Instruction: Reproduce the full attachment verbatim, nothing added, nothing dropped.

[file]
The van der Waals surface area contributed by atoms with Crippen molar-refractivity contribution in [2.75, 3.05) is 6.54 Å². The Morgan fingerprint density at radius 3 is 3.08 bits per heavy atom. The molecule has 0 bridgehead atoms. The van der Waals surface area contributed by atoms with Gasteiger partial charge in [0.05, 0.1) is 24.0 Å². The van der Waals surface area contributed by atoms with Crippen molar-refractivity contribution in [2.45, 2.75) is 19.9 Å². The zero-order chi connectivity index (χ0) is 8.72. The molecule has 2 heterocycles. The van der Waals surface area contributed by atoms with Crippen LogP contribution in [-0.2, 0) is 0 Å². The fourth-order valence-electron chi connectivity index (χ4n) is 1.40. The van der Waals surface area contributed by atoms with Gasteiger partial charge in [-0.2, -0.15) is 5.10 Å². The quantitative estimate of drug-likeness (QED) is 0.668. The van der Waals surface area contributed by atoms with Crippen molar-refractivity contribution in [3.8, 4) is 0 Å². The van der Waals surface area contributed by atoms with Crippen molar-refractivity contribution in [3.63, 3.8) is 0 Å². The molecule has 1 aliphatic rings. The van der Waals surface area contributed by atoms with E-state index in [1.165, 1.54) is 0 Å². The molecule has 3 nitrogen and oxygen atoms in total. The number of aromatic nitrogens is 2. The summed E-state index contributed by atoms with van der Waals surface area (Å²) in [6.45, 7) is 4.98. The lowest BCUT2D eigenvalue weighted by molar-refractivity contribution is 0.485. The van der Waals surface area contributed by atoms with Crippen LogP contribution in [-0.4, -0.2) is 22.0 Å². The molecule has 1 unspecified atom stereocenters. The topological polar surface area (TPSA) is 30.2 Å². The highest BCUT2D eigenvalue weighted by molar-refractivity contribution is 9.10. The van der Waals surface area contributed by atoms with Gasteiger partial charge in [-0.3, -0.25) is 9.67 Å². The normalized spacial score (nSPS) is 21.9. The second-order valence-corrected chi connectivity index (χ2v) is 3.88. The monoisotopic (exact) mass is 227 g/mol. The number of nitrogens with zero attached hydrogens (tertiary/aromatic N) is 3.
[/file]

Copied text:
The van der Waals surface area contributed by atoms with Crippen molar-refractivity contribution in [2.75, 3.05) is 6.54 Å². The Morgan fingerprint density at radius 3 is 3.08 bits per heavy atom. The molecule has 0 bridgehead atoms. The van der Waals surface area contributed by atoms with Gasteiger partial charge in [0.05, 0.1) is 24.0 Å². The van der Waals surface area contributed by atoms with Crippen molar-refractivity contribution in [2.45, 2.75) is 19.9 Å². The zero-order chi connectivity index (χ0) is 8.72. The molecule has 2 heterocycles. The van der Waals surface area contributed by atoms with Crippen LogP contribution in [-0.2, 0) is 0 Å². The fourth-order valence-electron chi connectivity index (χ4n) is 1.40. The van der Waals surface area contributed by atoms with Gasteiger partial charge in [-0.2, -0.15) is 5.10 Å². The quantitative estimate of drug-likeness (QED) is 0.668. The van der Waals surface area contributed by atoms with Crippen molar-refractivity contribution in [3.8, 4) is 0 Å². The van der Waals surface area contributed by atoms with Crippen molar-refractivity contribution in [3.63, 3.8) is 0 Å². The molecule has 1 aliphatic rings. The van der Waals surface area contributed by atoms with E-state index in [1.165, 1.54) is 0 Å². The molecule has 3 nitrogen and oxygen atoms in total. The number of aromatic nitrogens is 2. The summed E-state index contributed by atoms with van der Waals surface area (Å²) in [6.45, 7) is 4.98. The lowest BCUT2D eigenvalue weighted by molar-refractivity contribution is 0.485. The van der Waals surface area contributed by atoms with Crippen LogP contribution in [-0.4, -0.2) is 22.0 Å². The molecule has 1 unspecified atom stereocenters. The topological polar surface area (TPSA) is 30.2 Å². The highest BCUT2D eigenvalue weighted by molar-refractivity contribution is 9.10. The van der Waals surface area contributed by atoms with Gasteiger partial charge in [-0.3, -0.25) is 9.67 Å². The normalized spacial score (nSPS) is 21.9. The second-order valence-corrected chi connectivity index (χ2v) is 3.88. The monoisotopic (exact) mass is 227 g/mol. The number of nitrogens with zero attached hydrogens (tertiary/aromatic N) is 3.